Cerebral Palsy Strong

If your child has cerebral palsy, you’ll want to keep a few things in mind moving into the future. First, your child is obviously going to have some special needs. They’re also going to have many of the same needs that any other child has. Their condition will likely mean that meeting some of those needs that they share with other children will be extremely difficult. Even going outside and playing, for instance, can be challenging if you have a mobility impairment.

Accommodating the needs of children with cerebral palsy will require that you think about some common things in different ways.

Daycare and School

If your child needs to be watched during the day while you are at work, you’ll have to make sure you have somebody providing daycare services who is qualified to work with children with cerebral palsy. This may be quite expensive. Such individuals have a lot of specialized knowledge and specialized knowledge does not usually come cheaply. If your child has cerebral palsy, getting extra help is something you need to consider, as well, and daycare and school needs are parts of this.

Doctor Visits

Visiting the doctor is going to be a lot more frequent an occurrence for any child with cerebral palsy. It’s also going to be more expensive, in all likelihood. People with cerebral palsy oftentimes require sophisticated treatments and those treatments sometimes come at a high price.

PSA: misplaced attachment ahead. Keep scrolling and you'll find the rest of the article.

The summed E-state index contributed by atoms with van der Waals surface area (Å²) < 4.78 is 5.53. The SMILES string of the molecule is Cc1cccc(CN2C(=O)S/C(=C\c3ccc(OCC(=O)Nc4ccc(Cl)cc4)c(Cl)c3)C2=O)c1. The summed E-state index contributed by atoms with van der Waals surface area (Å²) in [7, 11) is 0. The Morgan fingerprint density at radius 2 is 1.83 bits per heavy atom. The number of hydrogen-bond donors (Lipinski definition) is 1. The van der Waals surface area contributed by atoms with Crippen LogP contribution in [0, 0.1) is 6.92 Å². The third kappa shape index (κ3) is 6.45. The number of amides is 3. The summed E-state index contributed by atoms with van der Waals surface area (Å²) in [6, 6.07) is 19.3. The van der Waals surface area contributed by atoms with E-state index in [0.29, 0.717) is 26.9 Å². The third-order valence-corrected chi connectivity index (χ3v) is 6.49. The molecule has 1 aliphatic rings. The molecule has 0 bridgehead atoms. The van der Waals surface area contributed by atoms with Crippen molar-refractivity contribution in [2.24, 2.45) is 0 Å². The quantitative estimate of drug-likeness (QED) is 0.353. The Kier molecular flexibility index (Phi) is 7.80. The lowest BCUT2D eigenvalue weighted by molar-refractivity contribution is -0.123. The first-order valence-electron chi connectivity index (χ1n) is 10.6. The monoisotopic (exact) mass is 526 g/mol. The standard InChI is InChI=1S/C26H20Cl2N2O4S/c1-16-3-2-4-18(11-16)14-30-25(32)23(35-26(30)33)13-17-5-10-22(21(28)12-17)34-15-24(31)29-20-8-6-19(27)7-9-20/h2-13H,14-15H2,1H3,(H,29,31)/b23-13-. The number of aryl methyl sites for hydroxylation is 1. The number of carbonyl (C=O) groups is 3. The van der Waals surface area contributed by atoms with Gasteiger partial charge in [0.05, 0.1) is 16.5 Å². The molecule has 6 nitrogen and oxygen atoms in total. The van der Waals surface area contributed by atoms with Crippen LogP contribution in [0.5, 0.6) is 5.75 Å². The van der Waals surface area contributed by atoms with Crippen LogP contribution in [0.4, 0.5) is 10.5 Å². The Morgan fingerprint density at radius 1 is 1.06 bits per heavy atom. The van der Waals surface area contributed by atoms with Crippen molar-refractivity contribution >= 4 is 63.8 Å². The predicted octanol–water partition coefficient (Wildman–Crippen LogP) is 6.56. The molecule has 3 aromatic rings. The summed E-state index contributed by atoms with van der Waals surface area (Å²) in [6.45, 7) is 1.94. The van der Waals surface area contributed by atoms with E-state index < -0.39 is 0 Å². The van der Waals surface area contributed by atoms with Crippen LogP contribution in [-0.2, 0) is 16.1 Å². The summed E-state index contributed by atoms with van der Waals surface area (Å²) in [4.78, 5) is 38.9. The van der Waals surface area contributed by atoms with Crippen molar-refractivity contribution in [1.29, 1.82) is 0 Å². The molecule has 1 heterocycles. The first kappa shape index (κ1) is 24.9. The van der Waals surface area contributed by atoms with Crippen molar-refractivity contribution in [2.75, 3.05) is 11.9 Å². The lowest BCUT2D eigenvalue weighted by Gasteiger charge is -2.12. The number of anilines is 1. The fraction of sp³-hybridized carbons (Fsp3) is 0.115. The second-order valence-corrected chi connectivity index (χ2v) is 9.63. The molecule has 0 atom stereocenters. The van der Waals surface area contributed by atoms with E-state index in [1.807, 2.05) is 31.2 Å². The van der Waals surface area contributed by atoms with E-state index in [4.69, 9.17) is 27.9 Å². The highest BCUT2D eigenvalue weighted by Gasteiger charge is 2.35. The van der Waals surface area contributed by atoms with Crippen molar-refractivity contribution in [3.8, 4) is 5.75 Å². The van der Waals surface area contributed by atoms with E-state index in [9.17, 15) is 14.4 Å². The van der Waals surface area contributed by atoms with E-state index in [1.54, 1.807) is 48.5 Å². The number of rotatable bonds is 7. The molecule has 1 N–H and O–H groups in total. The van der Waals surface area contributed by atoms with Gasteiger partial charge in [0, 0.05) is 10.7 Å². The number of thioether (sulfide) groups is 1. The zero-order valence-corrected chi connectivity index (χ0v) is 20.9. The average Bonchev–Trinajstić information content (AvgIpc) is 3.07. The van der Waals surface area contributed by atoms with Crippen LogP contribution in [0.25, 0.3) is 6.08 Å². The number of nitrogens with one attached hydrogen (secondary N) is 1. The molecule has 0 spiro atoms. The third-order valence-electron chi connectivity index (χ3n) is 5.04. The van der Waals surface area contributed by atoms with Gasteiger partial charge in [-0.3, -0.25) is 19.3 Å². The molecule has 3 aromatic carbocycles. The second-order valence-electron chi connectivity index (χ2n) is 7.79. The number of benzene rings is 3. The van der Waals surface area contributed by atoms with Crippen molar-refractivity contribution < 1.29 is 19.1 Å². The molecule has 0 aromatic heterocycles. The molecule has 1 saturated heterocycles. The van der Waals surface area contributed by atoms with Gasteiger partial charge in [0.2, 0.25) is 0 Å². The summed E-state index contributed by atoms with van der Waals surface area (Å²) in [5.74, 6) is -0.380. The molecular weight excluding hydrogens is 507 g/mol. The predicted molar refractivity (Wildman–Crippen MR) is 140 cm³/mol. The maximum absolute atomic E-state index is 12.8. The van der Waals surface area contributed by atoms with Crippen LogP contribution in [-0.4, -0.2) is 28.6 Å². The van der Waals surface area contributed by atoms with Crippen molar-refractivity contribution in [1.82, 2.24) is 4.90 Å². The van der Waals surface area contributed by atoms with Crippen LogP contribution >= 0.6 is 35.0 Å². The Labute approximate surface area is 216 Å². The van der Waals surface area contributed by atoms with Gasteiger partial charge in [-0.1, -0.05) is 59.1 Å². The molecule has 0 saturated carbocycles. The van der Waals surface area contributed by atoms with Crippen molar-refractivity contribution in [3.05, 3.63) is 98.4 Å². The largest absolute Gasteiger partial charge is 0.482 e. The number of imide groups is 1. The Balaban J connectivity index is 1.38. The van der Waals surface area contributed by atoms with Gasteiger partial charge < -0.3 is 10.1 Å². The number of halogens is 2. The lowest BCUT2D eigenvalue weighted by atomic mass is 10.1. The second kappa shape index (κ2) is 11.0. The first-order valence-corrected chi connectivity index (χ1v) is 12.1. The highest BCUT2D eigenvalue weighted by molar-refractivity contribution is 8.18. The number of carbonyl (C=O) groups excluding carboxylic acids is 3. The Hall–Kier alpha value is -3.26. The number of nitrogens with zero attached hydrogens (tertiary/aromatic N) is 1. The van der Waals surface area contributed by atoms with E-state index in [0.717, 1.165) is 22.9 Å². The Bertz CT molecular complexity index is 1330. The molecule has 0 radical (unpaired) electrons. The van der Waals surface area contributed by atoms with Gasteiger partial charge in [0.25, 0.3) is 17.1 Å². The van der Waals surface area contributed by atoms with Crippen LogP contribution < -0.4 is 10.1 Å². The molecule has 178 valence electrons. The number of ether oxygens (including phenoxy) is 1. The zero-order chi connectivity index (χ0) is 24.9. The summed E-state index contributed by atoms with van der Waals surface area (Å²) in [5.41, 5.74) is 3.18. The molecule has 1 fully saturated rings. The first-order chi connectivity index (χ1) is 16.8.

If your child has severe mobility impairments, you’re going to need some sort of a specialized vehicle to get around. If your child has a wheelchair that has special adaptations on it, such as accommodations to carry batteries or other equipment, folding it up and putting it in the car is probably not going to be feasible. Mobility vans are available in many different designs and offer some great options. They can be expensive, however.

There are also specific classifications of cerebral palsy, such as dyskinetic Cerebral Palsy or ataxic Cerebral Palsy, and in some cases, people with are diagnosed with more than one form of the disorder. If you have questions, speak to your pediatrician.

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